During the last Ice Age, North America was sculpted by massive glaciers and the subsequent craters formed by retreating (melting) ice. In that process the Great Lakes were born and this state named Wisconsin took shape.
An advanced mound-building culture (called the Mississippians) flourished in this area of North America from 800 A.D., up to the mid-15th century. That civilization vanished for unknown reasons.
When European explorers arrived, the area was inhabited by a variety of Indian tribes, including the Kickapoo, Menominee, Sioux and Winnebago.
French traders and missionaries followed Nicolet into this uncharted land, and in 1660, a trading post and Roman Catholic mission were established near Ashland.
By the end of the century, scattered posts were constructed as small storehouses for furs; none had any permanent settlers as the French were apparently only interested in fur trading with the Indians.
Nicolas Perrot, a French explorer, diplomat, and fur trader, helped establish Green Bay as the center of regional fur trading. In 1686, the French formally claimed all of this region for France.
It subsequently became part of a vast slice of land across North America called New France. France held that land for decades, until the Treaty of Paris of 1763 when it was awarded to the British as a result of their victory in the French and Indian War (1754-1763).
The British dominated the area during the mid-18th century, and they (like the French) were in the fur trading business. British land possessions in America, including the Wisconsin region ended in 1783, after their crushing defeat in the American Revolution War.
A lead mining boom in the 1820's brought thousands of new settlers. The inevitable conflicts with indigenous Native Americans over land (and mining) rights motivated the Federal government to uproot and force (by treaty or by deception) entire tribes west of the Mississippi River.
In what proved to be a disastrous attempt to regain their indigenous homelands, the Fox and Saux Indians returned in 1832. The subsequent Black Hawk War and its final battle, the Battle of Bad Axe, resulted in the deaths (or massacre) of hundreds of Indians, and literally ended any future threat of Native American attacks.
Although an unwarranted fear of Native Americans remained for years, settlers continued to stream into Wisconsin. On April 20, 1836 the Wisconsin Territory was created by an act of the U.S. Congress. It included all of the present day states of Iowa, Minnesota and Wisconsin, as well as parts of North and South Dakota.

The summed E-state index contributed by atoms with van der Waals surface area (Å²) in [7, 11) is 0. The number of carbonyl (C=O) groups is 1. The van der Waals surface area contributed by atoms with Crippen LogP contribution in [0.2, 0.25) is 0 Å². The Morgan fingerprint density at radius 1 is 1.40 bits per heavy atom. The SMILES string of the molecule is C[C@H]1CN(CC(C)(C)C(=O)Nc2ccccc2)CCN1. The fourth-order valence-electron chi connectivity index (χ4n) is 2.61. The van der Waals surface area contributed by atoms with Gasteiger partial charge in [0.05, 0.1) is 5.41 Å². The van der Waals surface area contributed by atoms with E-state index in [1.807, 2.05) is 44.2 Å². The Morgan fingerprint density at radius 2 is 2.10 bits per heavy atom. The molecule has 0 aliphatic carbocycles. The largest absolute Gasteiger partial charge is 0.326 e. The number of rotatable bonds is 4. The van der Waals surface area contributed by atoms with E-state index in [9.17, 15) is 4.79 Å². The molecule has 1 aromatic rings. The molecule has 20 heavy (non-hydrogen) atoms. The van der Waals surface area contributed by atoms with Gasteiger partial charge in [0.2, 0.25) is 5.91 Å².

In the early 1840's, as settlements continued to be built, and farmland developed, the population exceeded 150,000 inhabitants. The territory applied for statehood; a constitution was drafted. and on May 29, 1848, Wisconsin was admitted to the Union as the 30th state.
With statehood for Wisconsin, the remaining portion of the original Wisconsin Territory was officially dissolved and incorporated into the Minnesota Territory in 1849.
Statehood brought economic growth, mostly fueled by Wisconsin's expanding railroad network. By 1860, railroads crisscrossed the state, enabling the continuing development of the mining industry (and others) as Wisconsin businesses could (now) ship their products across America, and beyond.
During America's Civil War (1861-1865), Wisconsin remained a member of the Union, and over 90,000 of its men marched off to war. Although Wisconsin was detached from the hostilities, its soldiers participated in many battles of that bloody war, and nearly 4,000 of its bravest were killed in action.
While southern states suffered economically during the Civil War's reconstruction period, Wisconsin was quickly on an economic upswing. Its wheat farmers were productive and the meatpacking and beer-brewing industries in Milwaukee were expanding rapidly.
When immigrants from Europe (especially those from Scandinavia) arrived in large numbers, their knowledge of cheese-making techniques helped propel the state into prominence, and it became the leading producer of dairy products in the United States.
In the densely-forested northern regions of the state, logging and lumber industries were growing fast, and by the 1870's, lumbering was Wisconsin's most important industry; huge paper mills opened, and dozens of wood related business provided new jobs.
The tragic events of World War I (1914-1918) certainly slowed Wisconsin's economic boom, but it was the Great Depression (1929-1939) that played real havoc, especially in the industrialized Milwaukee area.
World War II (1939-1945) was a comeback of sorts for Wisconsin as the state participated aggressively in producing products for that war effort; shipbuilding proved a major catalyst for new jobs and many spinoff businesses. Later in the century high-tech and service industries rose to prominence, and Milwaukee's beer business exploded with growth.
Known for its natural beauty, clear (clean) lakes and rivers, and endless green forests, Wisconsin is also famous for its cultural attractions, and of course, Harley-Davidson Motorcycles, and the Green Bay Packers.
Wisconsin is one of the most popular vacation destinations in America's Midwest. It offers fabulous family vacation choices - spring, summer, fall or winter. Yes, winter, as those colder months bring exceptional hunting, ice fishing, skating, skiing and snowmobiling conditions to many areas of the state.